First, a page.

By and large, a good place to work is defined by ownership, excellence, and helpfulness.
Ownership means you are trusted by everyone. Excellence means you are working with people who inspire you (and who may give you a bit of imposter syndrome). Helpfulness means those around you want to see you succeed.
Long before I started my programming career, the first time I experienced anything remotely like this was working for a regional grocery store called Publix. As a highschooler with a short attention span, being a bag boy seemed like a decent way to make some money at the time.
But Publix quickly became something more for me. Much more. It became a place where I met lifelong friends and a place that imparted lessons I remembered long after leaving.
“Where shopping is a pleasure.”
That’s the company’s motto, and you see it everywhere. It’s taught, it’s shown, and it’s lived out every day from the top down. It’s the mission that drives the company.
Publix taught me many things in my formative years, but the most important lesson was how great it felt to help people when you’re given the opportunity to make a difference.
When customers plan their shopping day around the days you generally work, that shapes you.
After college, I spent the next eight years working on my craft. During this time, I had employers who were distant and detached, and I worked for people who were hands-on, dedicated, the first ones in, and the last ones out. I’ve had many examples of leadership in my career, both good and bad.
All along, I’ve continued to compare the companies I worked for with my first job, never quite understanding why.
I’ve been at Help Scout for four months, and now I understand.
From Unsider to Insider
When you are surrounded by ownership, excellence, and helpfulness, it’s hard not to be excited for work. You’ll find it’s easy to transition to being an “insider” on the team, rather than an “unsider.”
What’s an unsider? I would define it like this:
- A person who is part of a group, but who has not been around long enough to feel like they are an insider:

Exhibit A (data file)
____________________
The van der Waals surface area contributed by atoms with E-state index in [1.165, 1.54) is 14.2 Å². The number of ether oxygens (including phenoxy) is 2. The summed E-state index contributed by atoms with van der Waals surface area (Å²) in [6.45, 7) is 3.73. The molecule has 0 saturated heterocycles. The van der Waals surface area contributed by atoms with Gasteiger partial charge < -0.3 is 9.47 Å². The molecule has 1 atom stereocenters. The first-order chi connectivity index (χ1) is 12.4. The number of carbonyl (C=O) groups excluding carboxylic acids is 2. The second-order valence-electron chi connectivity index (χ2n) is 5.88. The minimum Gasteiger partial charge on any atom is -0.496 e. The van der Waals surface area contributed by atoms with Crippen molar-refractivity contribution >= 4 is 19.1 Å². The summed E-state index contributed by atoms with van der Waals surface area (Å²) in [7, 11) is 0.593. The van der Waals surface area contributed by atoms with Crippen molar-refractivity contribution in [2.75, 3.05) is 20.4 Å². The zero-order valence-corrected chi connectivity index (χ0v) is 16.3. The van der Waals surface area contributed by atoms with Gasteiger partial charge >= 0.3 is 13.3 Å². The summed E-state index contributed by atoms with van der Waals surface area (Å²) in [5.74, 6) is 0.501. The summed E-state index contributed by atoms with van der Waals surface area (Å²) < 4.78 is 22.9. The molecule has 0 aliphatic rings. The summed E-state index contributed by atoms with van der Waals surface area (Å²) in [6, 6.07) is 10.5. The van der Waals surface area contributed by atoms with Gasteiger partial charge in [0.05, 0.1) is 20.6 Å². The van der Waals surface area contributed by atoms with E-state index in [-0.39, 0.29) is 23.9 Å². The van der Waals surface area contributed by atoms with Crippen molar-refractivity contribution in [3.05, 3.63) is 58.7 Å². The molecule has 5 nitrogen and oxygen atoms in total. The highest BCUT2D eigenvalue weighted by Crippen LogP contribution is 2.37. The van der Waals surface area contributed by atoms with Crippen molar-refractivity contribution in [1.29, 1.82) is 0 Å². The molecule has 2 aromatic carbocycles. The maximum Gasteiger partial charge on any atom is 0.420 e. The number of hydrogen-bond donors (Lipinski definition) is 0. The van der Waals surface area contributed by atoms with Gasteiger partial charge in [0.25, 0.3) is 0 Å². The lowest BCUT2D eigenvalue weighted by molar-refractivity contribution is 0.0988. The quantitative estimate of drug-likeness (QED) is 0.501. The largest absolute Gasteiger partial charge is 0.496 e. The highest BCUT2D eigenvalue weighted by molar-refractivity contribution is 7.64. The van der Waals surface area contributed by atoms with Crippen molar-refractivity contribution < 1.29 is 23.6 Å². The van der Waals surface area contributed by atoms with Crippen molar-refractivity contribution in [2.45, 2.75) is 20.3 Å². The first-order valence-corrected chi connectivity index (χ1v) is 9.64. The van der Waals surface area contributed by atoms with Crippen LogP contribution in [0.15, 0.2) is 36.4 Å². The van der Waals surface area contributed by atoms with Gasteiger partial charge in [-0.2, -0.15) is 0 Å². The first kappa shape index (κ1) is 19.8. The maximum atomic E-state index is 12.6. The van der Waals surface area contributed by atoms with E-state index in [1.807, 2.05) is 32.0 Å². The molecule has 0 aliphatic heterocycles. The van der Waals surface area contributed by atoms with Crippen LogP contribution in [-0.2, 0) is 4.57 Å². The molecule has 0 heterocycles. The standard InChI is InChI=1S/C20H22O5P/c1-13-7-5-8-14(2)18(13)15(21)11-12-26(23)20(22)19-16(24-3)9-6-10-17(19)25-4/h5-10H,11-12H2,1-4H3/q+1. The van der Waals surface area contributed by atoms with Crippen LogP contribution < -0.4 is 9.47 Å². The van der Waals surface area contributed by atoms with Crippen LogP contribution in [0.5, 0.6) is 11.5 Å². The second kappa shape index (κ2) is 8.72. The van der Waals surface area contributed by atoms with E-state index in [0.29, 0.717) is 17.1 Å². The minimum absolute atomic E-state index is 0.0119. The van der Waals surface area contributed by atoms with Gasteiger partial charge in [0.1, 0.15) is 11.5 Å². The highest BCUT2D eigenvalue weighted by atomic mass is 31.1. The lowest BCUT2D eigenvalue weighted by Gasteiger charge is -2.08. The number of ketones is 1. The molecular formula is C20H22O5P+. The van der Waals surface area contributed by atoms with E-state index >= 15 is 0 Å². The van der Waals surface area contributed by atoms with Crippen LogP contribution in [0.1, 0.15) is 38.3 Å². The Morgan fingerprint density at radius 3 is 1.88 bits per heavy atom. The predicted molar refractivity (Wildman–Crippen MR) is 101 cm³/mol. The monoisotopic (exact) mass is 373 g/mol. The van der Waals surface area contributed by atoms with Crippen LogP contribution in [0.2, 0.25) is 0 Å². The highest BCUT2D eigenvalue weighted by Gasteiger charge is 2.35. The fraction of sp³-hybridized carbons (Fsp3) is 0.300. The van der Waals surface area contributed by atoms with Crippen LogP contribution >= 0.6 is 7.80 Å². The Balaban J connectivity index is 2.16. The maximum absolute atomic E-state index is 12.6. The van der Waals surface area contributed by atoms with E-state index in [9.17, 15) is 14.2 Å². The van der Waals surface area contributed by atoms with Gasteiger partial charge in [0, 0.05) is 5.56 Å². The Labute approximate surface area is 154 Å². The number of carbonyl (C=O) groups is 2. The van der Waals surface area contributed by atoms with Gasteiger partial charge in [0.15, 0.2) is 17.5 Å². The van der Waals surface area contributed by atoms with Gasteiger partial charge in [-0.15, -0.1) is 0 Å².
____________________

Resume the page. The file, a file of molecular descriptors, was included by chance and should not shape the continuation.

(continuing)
I work here so I’m not an outsider, but I haven’t been here long enough to be an insider either.
I think that transition is important, and how it happens in a company says a lot. As a new person at Help Scout, it’s been a great journey so far for this very reason.
During my interview, one of the founding partners spoke with me about the story of Help Scout and explained the values that drive the company. I could barely contain my excitement after the call. I gleefully exclaimed to my wife how much I wanted to work there.
The mission mattered to me, the same way it did at Publix. Having a shared purpose is meaningful; this isn’t a corporate PowerPoint, this is something authentic that drives the decisions being made. At Help Scout our mission is to help customers provide outstanding customer experiences.
My first week spoke to that; it was “trial by fire.” A full week of answering support questions. I wasn’t on-deck to write a single line of code until my week of support was complete. This is what Help Scout calls “Whole Company Support,” which is the practice of letting everyone on the team have the opportunity to talk with customers. It’s part of our DNA.
My second week on the job happened to fall during the semi-annual company retreat. It was here that it hit me.
This was a place where I could make a difference again.
You see it everywhere. That’s how I described Publix’s motto, and the feeling at Help Scout is the same when it comes to ownership, excellence, and helpfulness.
The first thing I read in the job description was, “We trust you.” The founders here genuinely care about people, and they show that with candor and respect. There’s no sense of a “big brother” at Help Scout. They expect you to do your job, and they trust you to do it well
Minimum hours don’t even cross my mind, and that’s by choice. I love my job. I love my customers. Working with a driven team, I can’t help but want to be a factor in our success. That is why I find myself getting lost in my work and losing track of time. It’s a good feeling.
When I worked at Publix, the people who ran the place and whom I looked up to would take the time to ask, “How are you doing?” Now, eight years later, I have that experience again. Despite the busy, exciting times we’re in, not a single IM goes unanswered and not a week goes by without a team lead, partner, or peer asking “How are you doing?”
I’m still adjusting to my new role here, which is why I keep accidentally using “they, them, their” and “we, us, our” interchangeably. That’s why I still consider myself an unsider.
But the people here make it hard to remain one for long.